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Hello there.

About a year ago I adopted a male yorkie named Connor who was about 6-7 months old. We had him neutered and he's been a great addition to our family. One concern I have is his "snorting". I ask the following because my hUsband thinks I'm a worry wort and doesn't think I should waste the vet money since
he is hyper and happy however I'm a tad concerned. It almost sounds like a child who had a flemmy Sinus cold. He only snorts when he is extreemly excited or after he eats or drinks water. When he is relaxing he does ommit a wheezing sound but it's very mild. I looked up respitory issues in yorkies and discovered an article with "collapsed trachea". This scares me as I know it can be fatal. One aspect that links CT is a "honking" noise. Connor doesn't "honk" like a goose. He sounds more like a congested 4 year old child. Is this something I should be worried about? Or do any of you yorkie owners know of a less "dismal" reason for his "snorting". Can dogs have allergies? Or asthma? Or is this just a common aspect to small dogs. He is the first small dog I've owned so I'm curious. Ad a quick note, he eats "taste of the wild" dog food and may be slightly overweight. This is not yet determined. I'm basing it off of our friends yorkies. When wet, connors head is tiny and his body is wide
I'm guessing his larger brothers bulked him up but am open to the possibility of his weight gain. He is 5.6 now and was 4.2 when we
got him. Any advice or personal stories of similar findings?
 

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Search Youtube for 'Reverse Sneezing'. Does that look like what he is doing??

Here is one, but you'll probably still want to search yourself.. They all sound a little different when they do it.. Maggie is very quite when she does it.. but Zoey honks like a goose.
 

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It's a common small dog thing, though it tends to happen mostly with squish-faced breeds. My own gal does it occasionally too for the same reasons as your guy, and the first time I heard it, it scared me too! But 'reverse sneezes' aren't harmful by themselves. Here is a good summary about them.
 

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My toy fox does that too but it is because he has a "soft trachea" soft could lead to collapse if I use a collar on him or let him get over weight... trachea issues are very common in small dogs and a reason for concern whenever you have breathing conundrums... reverse sneezing isn't really a huge issue buit if it goes on you really need to find the cause of it. benny does his share of reverse sneezing but I know it's because of his soft trachea. My vet said .. no collar walking and keep him lean and you shouldn't have any increase in the problem. I would definately get it checked... also sometimes it can be a result of Lung worm and if you got your dog at a shelter that would be a major concern but that also would be accompanied with a fair amount of coughing, but whenever I hear about breathing or snorting issues I first think trachea, soft palate, heart...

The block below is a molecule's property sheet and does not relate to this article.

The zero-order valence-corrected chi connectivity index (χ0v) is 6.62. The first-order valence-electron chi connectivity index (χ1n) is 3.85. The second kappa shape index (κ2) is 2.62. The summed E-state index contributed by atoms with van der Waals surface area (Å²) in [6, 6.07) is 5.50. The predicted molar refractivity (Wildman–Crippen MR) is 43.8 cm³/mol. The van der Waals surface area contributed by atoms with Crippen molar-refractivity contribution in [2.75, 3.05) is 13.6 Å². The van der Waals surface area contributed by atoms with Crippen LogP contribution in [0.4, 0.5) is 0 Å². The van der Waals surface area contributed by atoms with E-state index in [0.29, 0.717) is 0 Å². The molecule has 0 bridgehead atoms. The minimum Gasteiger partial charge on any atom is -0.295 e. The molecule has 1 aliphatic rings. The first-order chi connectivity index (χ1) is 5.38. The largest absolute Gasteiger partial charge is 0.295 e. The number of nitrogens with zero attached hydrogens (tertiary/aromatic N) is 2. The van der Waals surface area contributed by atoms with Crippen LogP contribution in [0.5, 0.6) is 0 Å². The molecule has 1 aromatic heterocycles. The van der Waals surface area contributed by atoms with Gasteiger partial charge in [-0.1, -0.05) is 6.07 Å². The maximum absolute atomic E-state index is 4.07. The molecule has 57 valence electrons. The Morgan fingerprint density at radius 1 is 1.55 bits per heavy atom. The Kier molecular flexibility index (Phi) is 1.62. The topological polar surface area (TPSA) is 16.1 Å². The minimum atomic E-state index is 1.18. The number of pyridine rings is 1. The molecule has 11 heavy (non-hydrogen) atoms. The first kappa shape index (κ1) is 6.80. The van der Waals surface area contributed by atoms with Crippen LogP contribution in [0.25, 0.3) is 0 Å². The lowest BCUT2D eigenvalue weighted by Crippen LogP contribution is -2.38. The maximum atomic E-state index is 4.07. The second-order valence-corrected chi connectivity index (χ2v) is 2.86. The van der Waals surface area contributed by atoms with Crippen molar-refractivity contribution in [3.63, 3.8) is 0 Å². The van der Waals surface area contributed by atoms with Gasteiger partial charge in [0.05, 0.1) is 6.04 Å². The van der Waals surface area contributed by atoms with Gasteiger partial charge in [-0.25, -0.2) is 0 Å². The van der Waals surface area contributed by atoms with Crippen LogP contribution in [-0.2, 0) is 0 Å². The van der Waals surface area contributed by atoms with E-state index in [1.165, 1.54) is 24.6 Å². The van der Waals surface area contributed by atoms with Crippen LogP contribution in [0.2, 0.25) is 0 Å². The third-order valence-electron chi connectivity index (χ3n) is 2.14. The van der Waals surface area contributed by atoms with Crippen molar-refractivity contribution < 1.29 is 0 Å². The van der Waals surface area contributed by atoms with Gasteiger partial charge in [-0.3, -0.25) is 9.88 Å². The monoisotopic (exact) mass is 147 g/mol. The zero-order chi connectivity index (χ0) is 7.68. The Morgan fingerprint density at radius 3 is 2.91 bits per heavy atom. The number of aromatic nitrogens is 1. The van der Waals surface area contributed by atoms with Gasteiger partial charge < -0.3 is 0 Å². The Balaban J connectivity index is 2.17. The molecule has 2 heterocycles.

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Most "Brachycephalic" (Squished in face) Dogs have that snorting problem.
its not really anything to be alarmed by. The shortness of their snouts make them do it. comes out as grunts,snorts, wheezes. its ok. just from the short nose.
 

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Yonwolf her dog is a yrokie and not a brachy breed. S norting would not be a common issue in a yorkie unless there was some sort of trachea or palate involvement. At this point I think a vet visit might be called for to diagnose any trachea problems.
 

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Butch does the reverse sneeze (never have figured out why they call it that!) when he gets excited. My other chi mix did the same thing. If it goes on for more than a couple of snorts, I just pet him and calm him down. It usually works.

But a vet visit is a good idea if you are concerned about it.

Good luck! It can be a scary sound though. It sounds more like an asthma attack to me. :eek:
 

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my dog has this reverse sneeze as well. noticed it the first day we brought him home. just dismissed it as a cough but it has occured a number of times since we brought him home.

i read in the comments on the reverse sneeze video at you tube that you can distract the dog by opening its mouth to take it's mind off of the itch in its throat. i will try this next time to see if it is a nervous tic or a real blockage.
 

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First off, his body should not be wide like you describe so it is likely he's a bit overweight..you need to discuss this with the vet to be sure but overweight can exacerbate any tracheal or soft palate issues (just like in humans).

There are many small breed dogs with reverse sneezing etc, I find when they go into the spasm that rubbing softly on the throat area can lessen the spasm.

Walk your dog with a properly fitted harness and stay away from neck collars.

As for the wheezing, this could be trachea or lung and may be due to asthma and allergies but also could be related to weight. Either way a vet visit may be a good idea. I don't believe that if you have questions or concerns for an animal that cannot tell you how they feel and that is very good at hiding illnesses and pain is a bad thing, nor is it paranoid. Vets are accustomed to "new puppy parent" syndrome and are often willing to answer basic questions. I always err on the side of caution and follow my instincts with my dogs and the dogs I work with. I have rarely been proven wrong, and when I am, it means that I can relax and not worry. Win win in my mind.
 
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